``Gnossius haec Rhadamanthus habet durissima regna,

Castigatque auditque dolos?"  Virg. Aeneid, c. 6.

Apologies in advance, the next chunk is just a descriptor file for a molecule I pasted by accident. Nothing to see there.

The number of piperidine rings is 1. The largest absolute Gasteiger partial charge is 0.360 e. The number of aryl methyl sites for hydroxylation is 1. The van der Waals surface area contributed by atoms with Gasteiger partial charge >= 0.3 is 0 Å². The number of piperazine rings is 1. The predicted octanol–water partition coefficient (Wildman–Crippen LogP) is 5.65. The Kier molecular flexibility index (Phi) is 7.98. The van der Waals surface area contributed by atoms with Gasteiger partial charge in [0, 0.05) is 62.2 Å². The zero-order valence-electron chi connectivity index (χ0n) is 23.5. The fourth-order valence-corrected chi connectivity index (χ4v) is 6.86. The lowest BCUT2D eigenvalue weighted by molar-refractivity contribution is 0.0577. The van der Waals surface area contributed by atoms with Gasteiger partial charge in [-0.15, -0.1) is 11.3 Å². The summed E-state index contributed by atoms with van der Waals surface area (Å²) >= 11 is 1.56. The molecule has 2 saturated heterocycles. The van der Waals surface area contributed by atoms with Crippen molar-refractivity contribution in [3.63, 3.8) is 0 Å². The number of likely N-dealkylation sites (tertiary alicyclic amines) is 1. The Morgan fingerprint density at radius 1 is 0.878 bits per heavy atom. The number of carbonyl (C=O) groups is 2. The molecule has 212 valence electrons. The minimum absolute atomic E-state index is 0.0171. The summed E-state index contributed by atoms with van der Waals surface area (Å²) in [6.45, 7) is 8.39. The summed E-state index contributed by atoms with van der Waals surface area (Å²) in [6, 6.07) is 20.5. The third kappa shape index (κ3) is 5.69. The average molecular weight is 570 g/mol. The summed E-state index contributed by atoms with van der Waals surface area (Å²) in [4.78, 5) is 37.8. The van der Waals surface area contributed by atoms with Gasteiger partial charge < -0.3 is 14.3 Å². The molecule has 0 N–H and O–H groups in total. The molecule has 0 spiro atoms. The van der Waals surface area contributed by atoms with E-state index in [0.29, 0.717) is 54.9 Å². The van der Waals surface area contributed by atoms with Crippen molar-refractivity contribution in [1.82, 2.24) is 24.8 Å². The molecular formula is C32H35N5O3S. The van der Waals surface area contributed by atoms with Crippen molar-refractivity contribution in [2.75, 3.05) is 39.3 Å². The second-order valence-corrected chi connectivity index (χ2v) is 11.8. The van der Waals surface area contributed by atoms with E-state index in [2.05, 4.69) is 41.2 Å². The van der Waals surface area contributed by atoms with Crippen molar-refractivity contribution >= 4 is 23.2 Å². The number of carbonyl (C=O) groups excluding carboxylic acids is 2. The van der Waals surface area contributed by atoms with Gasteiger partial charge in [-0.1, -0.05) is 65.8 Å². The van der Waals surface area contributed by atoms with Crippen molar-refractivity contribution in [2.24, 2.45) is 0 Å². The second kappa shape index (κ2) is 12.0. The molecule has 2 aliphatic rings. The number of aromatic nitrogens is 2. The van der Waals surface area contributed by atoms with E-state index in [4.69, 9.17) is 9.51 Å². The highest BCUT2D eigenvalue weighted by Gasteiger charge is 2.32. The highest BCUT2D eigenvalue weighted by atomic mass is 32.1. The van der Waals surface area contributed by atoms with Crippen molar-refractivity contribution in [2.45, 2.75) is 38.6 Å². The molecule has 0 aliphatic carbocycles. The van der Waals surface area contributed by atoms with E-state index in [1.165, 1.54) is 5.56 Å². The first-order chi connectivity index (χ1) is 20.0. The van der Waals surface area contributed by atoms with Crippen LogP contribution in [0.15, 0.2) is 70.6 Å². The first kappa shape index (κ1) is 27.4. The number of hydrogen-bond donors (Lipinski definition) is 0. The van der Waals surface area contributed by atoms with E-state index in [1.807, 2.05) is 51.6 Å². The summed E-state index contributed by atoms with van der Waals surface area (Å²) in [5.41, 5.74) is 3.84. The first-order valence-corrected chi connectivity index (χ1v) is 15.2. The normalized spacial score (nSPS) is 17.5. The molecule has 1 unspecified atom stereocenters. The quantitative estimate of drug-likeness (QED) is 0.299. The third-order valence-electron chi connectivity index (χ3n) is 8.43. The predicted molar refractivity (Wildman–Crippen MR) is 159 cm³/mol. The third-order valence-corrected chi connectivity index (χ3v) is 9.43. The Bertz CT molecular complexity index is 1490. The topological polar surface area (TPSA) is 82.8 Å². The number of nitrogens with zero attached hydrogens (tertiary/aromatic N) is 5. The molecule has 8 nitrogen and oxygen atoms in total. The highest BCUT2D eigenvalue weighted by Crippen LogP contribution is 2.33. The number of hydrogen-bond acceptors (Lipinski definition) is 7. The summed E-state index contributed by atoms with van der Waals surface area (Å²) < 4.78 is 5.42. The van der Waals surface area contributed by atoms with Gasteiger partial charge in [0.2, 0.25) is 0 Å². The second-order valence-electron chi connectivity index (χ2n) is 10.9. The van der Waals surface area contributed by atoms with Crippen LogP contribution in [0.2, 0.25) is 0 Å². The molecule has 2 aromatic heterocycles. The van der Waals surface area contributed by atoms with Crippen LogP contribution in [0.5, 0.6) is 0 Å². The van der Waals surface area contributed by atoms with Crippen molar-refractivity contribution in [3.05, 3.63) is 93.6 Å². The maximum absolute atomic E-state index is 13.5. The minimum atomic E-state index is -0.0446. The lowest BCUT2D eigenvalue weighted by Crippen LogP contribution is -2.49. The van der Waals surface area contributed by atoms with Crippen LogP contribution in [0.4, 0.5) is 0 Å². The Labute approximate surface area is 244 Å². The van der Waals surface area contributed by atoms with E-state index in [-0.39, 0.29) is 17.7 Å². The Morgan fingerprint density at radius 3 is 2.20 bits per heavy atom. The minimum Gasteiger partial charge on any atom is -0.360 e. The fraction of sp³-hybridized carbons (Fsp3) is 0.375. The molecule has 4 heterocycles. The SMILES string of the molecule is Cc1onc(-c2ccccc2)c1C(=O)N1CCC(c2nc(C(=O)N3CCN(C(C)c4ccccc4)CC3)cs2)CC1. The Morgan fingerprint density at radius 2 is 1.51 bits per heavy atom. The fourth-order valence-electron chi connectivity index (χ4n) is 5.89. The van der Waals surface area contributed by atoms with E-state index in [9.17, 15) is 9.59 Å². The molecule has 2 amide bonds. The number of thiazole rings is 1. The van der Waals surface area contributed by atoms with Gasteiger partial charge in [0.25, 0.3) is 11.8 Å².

Moreover, in a matter of such importance, I freely admit that I greatly prefer the collective wisdom of the British Parliament to the more limited ideas, whatever those ideas may be, of any Legislative Colonial Council.  ``With the most perfect respect," said the Right Honorable the Colonial Secretary of State, in his circular despatch of the 5th November 1831, to which I have already referred.  ``With the most perfect respect for the gentlemen who compose the Colonial Legislatures, I must venture to observe that the exact knowledge of the particular society in which a law is to operate, is not the only qualification for a legislator -- it is not even the highest and most important.  For so arduous an office, it is still more requisite that the lawgiver should possess the habit of dealing with large practical questions, a freedom from local and personal prejudices, an absence of all such personal interests as could warp his judgment; and a mind open to the admission of truth, in whatever direction it may come.  Without supposing men resident in Europe to possess any superior capacity to persons of equal education and corresponding rank in life in the colonies, I cannot think it unreasonable to believe that they possess in a higher degree the qualifications to which I have referred.  A gentleman who has passed his life on a plantation in the West Indies, or in the legal tribunals of those colonies, may know much of the state of slavery, of which the most profound reasoners and the most practical statesmen in Europe are ignorant; but I cannot admit that this proximity of observation is an infallible or even a safe guide to sound conclusions.  If the colonists know much of which others are ignorant, they are inevitably ignorant of much of what others know. They have few opportunities of studying the progress of public opinion throughout society at large -- they unavoidably live in a contracted circle, which is agitated by petty feuds and pecuniary embarrassments.  In those (the West Indian) colonies, neither learned leisure, nor literary and scientific intercourse, nor even the more liberal recreations, are commonly to be found.  The white inhabitants regard themselves as living in temporary exile, and are looking to a distant country as their home.  The members of the Local Legislature are contending for the maintenance of their own domestic and political authority, for the protection of their supposed and immediate interests, and in defence of their collective and personal reputation."  In all humility, and with all deference and respect, I think much of this despatch may apply to other colonies than those to which it was specifically addressed; and as it was impossible to suppose, after the objections that had been urged, that the Bill compiled by Mr Justice Burton, and recommended by the Judges, would pass the Local Legislature in its original state, I trust it was not irrational or presumptuous to think, and that it is not so still to think, that an English Law, illustrated by the decisions of experienced English Judges, must be much preferable to any legislative provision which may be framed in New South Wales.  The absence of any Colonial Law, and the rationality and utility of the principles of the English Consolidated Bankrupt Law of stat. 6 Geo. IV., c. 16, being thus, I think, fully apparent, it only remains for me to consider the possibility of its application.  That it cannot be applied at present, on the same ground as I formerly denied the applicability of the English Bankrupt Law, even when connecting it with the Act which provided for the new Bankruptcy Court in England, seems to me indisputable.  I need only say that the stat. 6 Geo. IV., c. 16, is, with regard to the bankrupt, in some respects a penal law; and that before a bankrupt could be duly convicted in any Criminal Court of Justice of offending against its provisions, it must be shown that the Act has been specifically complied with by those complaining against him.  Thus, for instance, until an office for registering proceedings in bankruptcy, and a person to have the custody of such records, both which, by the 95th section of 6 Geo. IV, c. 16, the Lord Chancellor in England is authorised, and, therefore, the Judges here would, I think, be authorised to appoint.  Now could the following, the 96th section of the Act, which directs that no commission, adjudication, conveyance, or certificate shall be received in evidence, unless entered of record according to the preceding section, be complied with?  Then have we yet a Master in Chancery? or any Masters Extraordinary for the purpose of administering oaths in bankruptcy in the country?  True, they may easily be appointed, but until such appointment, the words of the stat. 6 Geo. IV, c. 16, cannot be complied with.  Then the Government Gazette should be substituted for the London Gazette; and there may be various other ``Acts, matters, and things to be done in order that the said Act of Parliament may be carried into effect."  How far my brother Judges may feel themselves authorised under the local Act of 6 Wm. IV., No. 12, or by virtue of their inherent powers, or any statutory authority they possess, to make good these deficiencies, and ordain such rules as will enable the stat. 6 Geo. IV., c. 16, to be forthwith legally carried into effect, I know not; but when I again revert to the letter of the Judges, of April, 1838, and find that, notwithstanding the necessity therein expressed of some provision in the nature of a Bankrupt Law, two sessions of the Local Legislature have passed over and no such law has been enacted; when I reflect on the superiority of British to colonial legislation in matters, I would say, so intimately connected not only with the commercial interests of New South Wales, but with the trade of the British Empire; when I consider how much more beneficial the exposition of a law by British Judges must be than what can be made by any colonial judicature, however talented its members; when, I say, all this is forced upon my mind by occurrences of the utmost importance for the community, I confess that I am decidedly of opinion that if my brethren can bring themselves conscientiously to believe that by any rules or orders of  this Court, the means can be established for carrying the Consolidated English Bankrupt Act of 6 Geo. IV., c. 16, into effect in this colony, we shall fail in our duty to the public and ourselves, if one moment be lost in making the requisite regulations.  The date of such rules will be a period to start from, for the English Bankrupt Law cannot, I think, be considered applicable to this colony till the means are provided for carrying it into effect.  The costs attending a commission of bankruptcy, according to the table prepared by the direction of Lord Lyndhurst, appear to me so reasonable and moderate that no valid objection can be made on that account.  The table of costs to which I allude, is given in the appendix to Lord Henley's work on Bankrupt Law, p. 180, and was prepared by my friend, Mr Beames, and Mr Swanston (both of whom must be known here as the authors of very valuable Chancery Reports), and by Mr Metcalfe.  I would add that the fees payable to the Commissioner and Officers in bankruptcy are given by statute, and our duty only is to say whether that statute be in force.  This Court has, in my time, issued a Commission of Lunacy, and the Commissioners, I presume, were paid by fees; and yet I do not consider this as a taxation of the colonists by this Court.  On the whole, I am bound to conclude that, notwithstanding my conviction of the reasonableness, the utility, and applicability of the principles of the English Bankrupt Law yet that until the necessary provisions be made for its practical execution, no Commission of Bankruptcy can legally be issued; and I am therefore bound, though with much regret, to reject the prayer of the petition.